The National Association of School Nurses (NASN) states the role of the school nurse should be geared towards promoting student health resulting in better academic success. NASN also recommends a school nurse to student ratio of 1:750 respectively. Research has shown that nurses are more likely to use interventions that facilitate health promotion and disease prevention activities than are nonlicensed school staffs (NASN, 2004). Yet the majority of public schools do not consistently follow this ratio recommendation. According to statistics from 21 counties in North Carolina only eight of the 117 school districts in that state meet this ratio (Guttu, Engelke, Swanson, 2004). Though statistics are not available for all states at this time the general consensus is that most states do not comply with the NASN recommendation on ratios.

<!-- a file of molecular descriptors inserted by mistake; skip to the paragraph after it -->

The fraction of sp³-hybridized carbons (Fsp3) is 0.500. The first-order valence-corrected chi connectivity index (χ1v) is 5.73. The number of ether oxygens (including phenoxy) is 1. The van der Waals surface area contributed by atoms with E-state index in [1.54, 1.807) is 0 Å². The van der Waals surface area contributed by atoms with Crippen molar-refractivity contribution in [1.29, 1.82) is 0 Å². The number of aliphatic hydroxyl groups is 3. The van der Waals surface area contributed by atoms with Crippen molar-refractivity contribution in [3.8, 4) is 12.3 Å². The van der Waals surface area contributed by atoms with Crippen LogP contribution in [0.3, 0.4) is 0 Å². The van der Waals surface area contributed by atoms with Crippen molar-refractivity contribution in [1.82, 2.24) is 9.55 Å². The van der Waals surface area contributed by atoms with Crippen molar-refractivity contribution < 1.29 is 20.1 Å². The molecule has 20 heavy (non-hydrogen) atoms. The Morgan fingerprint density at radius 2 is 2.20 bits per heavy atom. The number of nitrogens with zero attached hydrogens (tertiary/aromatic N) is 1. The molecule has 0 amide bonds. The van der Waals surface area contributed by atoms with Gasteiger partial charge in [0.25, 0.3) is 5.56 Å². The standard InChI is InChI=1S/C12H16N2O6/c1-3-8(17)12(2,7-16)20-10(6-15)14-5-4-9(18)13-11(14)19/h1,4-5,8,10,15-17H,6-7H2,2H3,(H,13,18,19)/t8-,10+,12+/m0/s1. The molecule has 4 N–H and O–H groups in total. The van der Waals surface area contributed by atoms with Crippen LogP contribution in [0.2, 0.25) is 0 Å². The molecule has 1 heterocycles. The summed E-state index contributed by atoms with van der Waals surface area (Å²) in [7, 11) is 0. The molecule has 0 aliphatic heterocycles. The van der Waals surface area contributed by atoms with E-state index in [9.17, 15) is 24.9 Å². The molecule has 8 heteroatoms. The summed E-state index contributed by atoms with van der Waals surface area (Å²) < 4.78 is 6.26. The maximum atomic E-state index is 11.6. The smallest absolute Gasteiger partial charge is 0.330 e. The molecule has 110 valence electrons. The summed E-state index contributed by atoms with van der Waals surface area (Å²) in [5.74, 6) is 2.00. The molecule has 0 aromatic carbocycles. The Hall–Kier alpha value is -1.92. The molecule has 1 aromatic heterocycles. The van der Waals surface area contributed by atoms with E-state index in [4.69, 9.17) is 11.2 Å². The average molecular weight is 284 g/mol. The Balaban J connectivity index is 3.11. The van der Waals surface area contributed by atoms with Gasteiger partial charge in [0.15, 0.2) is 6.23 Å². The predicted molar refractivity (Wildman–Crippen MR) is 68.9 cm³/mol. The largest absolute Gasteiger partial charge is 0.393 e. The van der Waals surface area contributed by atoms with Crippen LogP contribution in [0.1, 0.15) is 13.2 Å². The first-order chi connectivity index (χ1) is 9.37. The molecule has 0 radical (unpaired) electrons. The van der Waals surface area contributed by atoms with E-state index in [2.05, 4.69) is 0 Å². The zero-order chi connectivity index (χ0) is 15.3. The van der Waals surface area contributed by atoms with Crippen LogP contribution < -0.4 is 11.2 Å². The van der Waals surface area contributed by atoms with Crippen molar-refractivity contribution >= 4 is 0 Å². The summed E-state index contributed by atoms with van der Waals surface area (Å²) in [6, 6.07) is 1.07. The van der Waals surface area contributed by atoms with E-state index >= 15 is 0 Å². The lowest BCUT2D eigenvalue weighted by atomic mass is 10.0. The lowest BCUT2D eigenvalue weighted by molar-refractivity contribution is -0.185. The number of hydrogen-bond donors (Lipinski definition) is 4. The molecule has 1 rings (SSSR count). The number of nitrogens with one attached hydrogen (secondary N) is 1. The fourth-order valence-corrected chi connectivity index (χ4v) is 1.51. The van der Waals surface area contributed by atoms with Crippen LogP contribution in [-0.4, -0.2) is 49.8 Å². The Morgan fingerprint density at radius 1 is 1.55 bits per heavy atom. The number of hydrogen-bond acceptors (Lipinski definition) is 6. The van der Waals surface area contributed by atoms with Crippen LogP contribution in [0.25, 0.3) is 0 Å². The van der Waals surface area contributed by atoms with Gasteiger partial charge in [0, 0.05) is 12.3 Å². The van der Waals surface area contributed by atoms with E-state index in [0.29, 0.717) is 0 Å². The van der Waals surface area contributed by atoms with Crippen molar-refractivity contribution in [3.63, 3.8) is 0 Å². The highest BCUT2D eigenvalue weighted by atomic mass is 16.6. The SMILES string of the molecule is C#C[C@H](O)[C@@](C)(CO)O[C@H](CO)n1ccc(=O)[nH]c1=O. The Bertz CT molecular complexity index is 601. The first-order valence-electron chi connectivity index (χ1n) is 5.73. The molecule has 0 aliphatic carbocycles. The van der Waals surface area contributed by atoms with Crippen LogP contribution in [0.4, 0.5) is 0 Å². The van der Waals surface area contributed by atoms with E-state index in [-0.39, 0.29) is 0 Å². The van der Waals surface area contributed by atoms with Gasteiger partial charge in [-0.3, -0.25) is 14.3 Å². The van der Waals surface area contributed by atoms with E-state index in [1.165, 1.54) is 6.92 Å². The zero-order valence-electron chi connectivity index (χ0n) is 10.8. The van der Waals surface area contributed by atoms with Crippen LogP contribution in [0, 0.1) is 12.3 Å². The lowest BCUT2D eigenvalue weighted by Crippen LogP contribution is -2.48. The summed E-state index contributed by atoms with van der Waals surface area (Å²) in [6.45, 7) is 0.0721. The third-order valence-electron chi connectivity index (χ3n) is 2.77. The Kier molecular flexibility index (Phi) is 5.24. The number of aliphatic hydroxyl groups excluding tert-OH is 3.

Another avenue of garnering support for more school nurses is the surveying of nonlicensed school staff. The School Nurse Impact Committee of Columbus Ohio conducted this type of study. The goal being to determine the level of staff satisfaction with the delivery of health services by the school nurses in the district. The data also included analysis of the impact of school nurses on student attendance on a daily basis. The theory being that increased nurse time in a school building would increase the staffs’ positive perceptions and their satisfaction grade for the school nurses. School nurses need the support of nonlicensed colleagues when bargaining for better nurse to student ratios. The staff comments included “Nurses should administer medications at school, not secretaries and record clerks” and “Each school should have a nurse on site everyday” (Winland, Shannon, 2004, p. 104). School staffs view the school nurse as a necessary and valuable asset to both staff and students (Winland, Shannon, 2004).